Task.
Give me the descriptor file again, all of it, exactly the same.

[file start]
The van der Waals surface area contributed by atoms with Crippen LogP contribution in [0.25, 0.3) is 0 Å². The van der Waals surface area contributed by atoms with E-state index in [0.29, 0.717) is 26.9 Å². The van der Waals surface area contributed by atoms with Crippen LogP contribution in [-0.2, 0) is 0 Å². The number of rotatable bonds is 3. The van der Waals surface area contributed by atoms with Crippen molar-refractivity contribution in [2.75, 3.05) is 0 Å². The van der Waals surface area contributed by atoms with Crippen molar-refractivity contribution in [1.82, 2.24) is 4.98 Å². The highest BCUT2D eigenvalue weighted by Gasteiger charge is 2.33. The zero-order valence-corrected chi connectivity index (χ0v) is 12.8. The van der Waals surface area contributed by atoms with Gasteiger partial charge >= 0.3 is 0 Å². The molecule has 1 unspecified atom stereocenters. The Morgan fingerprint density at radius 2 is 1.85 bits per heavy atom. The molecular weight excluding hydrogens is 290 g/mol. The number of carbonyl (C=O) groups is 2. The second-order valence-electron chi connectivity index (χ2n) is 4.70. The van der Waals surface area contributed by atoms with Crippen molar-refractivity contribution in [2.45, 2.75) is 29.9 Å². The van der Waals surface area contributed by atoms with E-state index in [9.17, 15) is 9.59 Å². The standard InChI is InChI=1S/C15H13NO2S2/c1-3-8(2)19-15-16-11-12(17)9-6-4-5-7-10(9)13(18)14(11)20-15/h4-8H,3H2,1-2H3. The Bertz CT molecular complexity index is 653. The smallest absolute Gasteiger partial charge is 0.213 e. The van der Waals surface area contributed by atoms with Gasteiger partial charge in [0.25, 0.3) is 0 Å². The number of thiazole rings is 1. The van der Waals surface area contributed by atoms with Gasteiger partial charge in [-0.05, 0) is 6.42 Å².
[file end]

The van der Waals surface area contributed by atoms with Crippen LogP contribution in [0.25, 0.3) is 0 Å². The van der Waals surface area contributed by atoms with E-state index in [0.29, 0.717) is 26.9 Å². The van der Waals surface area contributed by atoms with Crippen LogP contribution in [-0.2, 0) is 0 Å². The number of rotatable bonds is 3. The van der Waals surface area contributed by atoms with Crippen molar-refractivity contribution in [2.75, 3.05) is 0 Å². The van der Waals surface area contributed by atoms with Crippen molar-refractivity contribution in [1.82, 2.24) is 4.98 Å². The highest BCUT2D eigenvalue weighted by Gasteiger charge is 2.33. The zero-order valence-corrected chi connectivity index (χ0v) is 12.8. The van der Waals surface area contributed by atoms with Gasteiger partial charge >= 0.3 is 0 Å². The molecule has 1 unspecified atom stereocenters. The Morgan fingerprint density at radius 2 is 1.85 bits per heavy atom. The molecular weight excluding hydrogens is 290 g/mol. The number of carbonyl (C=O) groups is 2. The second-order valence-electron chi connectivity index (χ2n) is 4.70. The van der Waals surface area contributed by atoms with Crippen molar-refractivity contribution in [2.45, 2.75) is 29.9 Å². The van der Waals surface area contributed by atoms with E-state index in [9.17, 15) is 9.59 Å². The standard InChI is InChI=1S/C15H13NO2S2/c1-3-8(2)19-15-16-11-12(17)9-6-4-5-7-10(9)13(18)14(11)20-15/h4-8H,3H2,1-2H3. The Bertz CT molecular complexity index is 653. The smallest absolute Gasteiger partial charge is 0.213 e. The van der Waals surface area contributed by atoms with Gasteiger partial charge in [0.25, 0.3) is 0 Å². The number of thiazole rings is 1. The van der Waals surface area contributed by atoms with Gasteiger partial charge in [-0.05, 0) is 6.42 Å².